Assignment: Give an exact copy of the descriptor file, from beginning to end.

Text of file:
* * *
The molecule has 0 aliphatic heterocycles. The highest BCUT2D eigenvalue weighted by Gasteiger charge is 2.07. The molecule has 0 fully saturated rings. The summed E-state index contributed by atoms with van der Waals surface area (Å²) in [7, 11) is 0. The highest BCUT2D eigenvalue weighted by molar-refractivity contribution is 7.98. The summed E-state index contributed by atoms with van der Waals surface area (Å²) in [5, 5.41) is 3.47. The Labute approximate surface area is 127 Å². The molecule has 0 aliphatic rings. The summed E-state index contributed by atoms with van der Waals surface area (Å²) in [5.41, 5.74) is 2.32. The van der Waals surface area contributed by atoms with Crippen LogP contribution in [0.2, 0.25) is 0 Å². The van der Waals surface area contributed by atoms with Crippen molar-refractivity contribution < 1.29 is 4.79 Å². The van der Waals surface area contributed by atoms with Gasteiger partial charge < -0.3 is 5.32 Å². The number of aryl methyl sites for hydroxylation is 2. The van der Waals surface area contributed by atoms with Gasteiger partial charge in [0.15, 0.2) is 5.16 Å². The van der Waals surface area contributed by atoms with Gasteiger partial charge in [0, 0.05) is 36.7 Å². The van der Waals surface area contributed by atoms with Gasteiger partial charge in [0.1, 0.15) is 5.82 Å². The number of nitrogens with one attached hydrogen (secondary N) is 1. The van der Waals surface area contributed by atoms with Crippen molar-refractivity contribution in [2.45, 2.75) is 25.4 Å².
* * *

The molecule has 0 aliphatic heterocycles. The highest BCUT2D eigenvalue weighted by Gasteiger charge is 2.07. The molecule has 0 fully saturated rings. The summed E-state index contributed by atoms with van der Waals surface area (Å²) in [7, 11) is 0. The highest BCUT2D eigenvalue weighted by molar-refractivity contribution is 7.98. The summed E-state index contributed by atoms with van der Waals surface area (Å²) in [5, 5.41) is 3.47. The Labute approximate surface area is 127 Å². The molecule has 0 aliphatic rings. The summed E-state index contributed by atoms with van der Waals surface area (Å²) in [5.41, 5.74) is 2.32. The van der Waals surface area contributed by atoms with Crippen LogP contribution in [0.2, 0.25) is 0 Å². The van der Waals surface area contributed by atoms with Crippen molar-refractivity contribution < 1.29 is 4.79 Å². The van der Waals surface area contributed by atoms with Gasteiger partial charge < -0.3 is 5.32 Å². The number of aryl methyl sites for hydroxylation is 2. The van der Waals surface area contributed by atoms with Gasteiger partial charge in [0.15, 0.2) is 5.16 Å². The van der Waals surface area contributed by atoms with Gasteiger partial charge in [0, 0.05) is 36.7 Å². The van der Waals surface area contributed by atoms with Gasteiger partial charge in [0.1, 0.15) is 5.82 Å². The number of nitrogens with one attached hydrogen (secondary N) is 1. The van der Waals surface area contributed by atoms with Crippen molar-refractivity contribution in [2.45, 2.75) is 25.4 Å².